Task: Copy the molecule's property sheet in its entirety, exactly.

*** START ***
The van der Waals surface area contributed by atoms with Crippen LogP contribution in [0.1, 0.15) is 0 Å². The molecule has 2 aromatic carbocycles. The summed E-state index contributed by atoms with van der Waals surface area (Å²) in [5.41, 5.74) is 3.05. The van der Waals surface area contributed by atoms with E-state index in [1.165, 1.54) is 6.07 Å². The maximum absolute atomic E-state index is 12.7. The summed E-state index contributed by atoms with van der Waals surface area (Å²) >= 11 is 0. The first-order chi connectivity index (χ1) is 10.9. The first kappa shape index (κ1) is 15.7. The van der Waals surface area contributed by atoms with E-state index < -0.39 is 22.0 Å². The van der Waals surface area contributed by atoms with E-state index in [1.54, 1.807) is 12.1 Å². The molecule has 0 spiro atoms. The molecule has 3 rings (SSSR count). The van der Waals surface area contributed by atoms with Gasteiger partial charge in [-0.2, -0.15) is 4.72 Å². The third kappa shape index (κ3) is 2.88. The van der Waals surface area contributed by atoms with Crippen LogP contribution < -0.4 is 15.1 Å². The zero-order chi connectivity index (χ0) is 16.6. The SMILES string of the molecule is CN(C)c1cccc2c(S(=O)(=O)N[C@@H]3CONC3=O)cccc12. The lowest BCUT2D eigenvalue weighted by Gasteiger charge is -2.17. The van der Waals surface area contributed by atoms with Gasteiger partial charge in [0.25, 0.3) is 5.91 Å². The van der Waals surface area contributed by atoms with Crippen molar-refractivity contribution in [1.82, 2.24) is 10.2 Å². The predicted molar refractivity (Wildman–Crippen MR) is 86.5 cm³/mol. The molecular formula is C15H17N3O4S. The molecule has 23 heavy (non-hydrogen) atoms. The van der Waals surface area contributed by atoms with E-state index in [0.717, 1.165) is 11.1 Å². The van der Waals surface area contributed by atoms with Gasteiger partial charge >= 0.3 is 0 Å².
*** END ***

The van der Waals surface area contributed by atoms with Crippen LogP contribution in [0.1, 0.15) is 0 Å². The molecule has 2 aromatic carbocycles. The summed E-state index contributed by atoms with van der Waals surface area (Å²) in [5.41, 5.74) is 3.05. The van der Waals surface area contributed by atoms with E-state index in [1.165, 1.54) is 6.07 Å². The maximum absolute atomic E-state index is 12.7. The summed E-state index contributed by atoms with van der Waals surface area (Å²) >= 11 is 0. The first-order chi connectivity index (χ1) is 10.9. The first kappa shape index (κ1) is 15.7. The van der Waals surface area contributed by atoms with E-state index < -0.39 is 22.0 Å². The van der Waals surface area contributed by atoms with E-state index in [1.54, 1.807) is 12.1 Å². The molecule has 0 spiro atoms. The molecule has 3 rings (SSSR count). The van der Waals surface area contributed by atoms with Gasteiger partial charge in [-0.2, -0.15) is 4.72 Å². The third kappa shape index (κ3) is 2.88. The van der Waals surface area contributed by atoms with Crippen LogP contribution < -0.4 is 15.1 Å². The zero-order chi connectivity index (χ0) is 16.6. The SMILES string of the molecule is CN(C)c1cccc2c(S(=O)(=O)N[C@@H]3CONC3=O)cccc12. The lowest BCUT2D eigenvalue weighted by Gasteiger charge is -2.17. The van der Waals surface area contributed by atoms with Gasteiger partial charge in [0.25, 0.3) is 5.91 Å². The van der Waals surface area contributed by atoms with Crippen molar-refractivity contribution in [1.82, 2.24) is 10.2 Å². The predicted molar refractivity (Wildman–Crippen MR) is 86.5 cm³/mol. The molecular formula is C15H17N3O4S. The molecule has 23 heavy (non-hydrogen) atoms. The van der Waals surface area contributed by atoms with E-state index in [0.717, 1.165) is 11.1 Å². The van der Waals surface area contributed by atoms with Gasteiger partial charge >= 0.3 is 0 Å².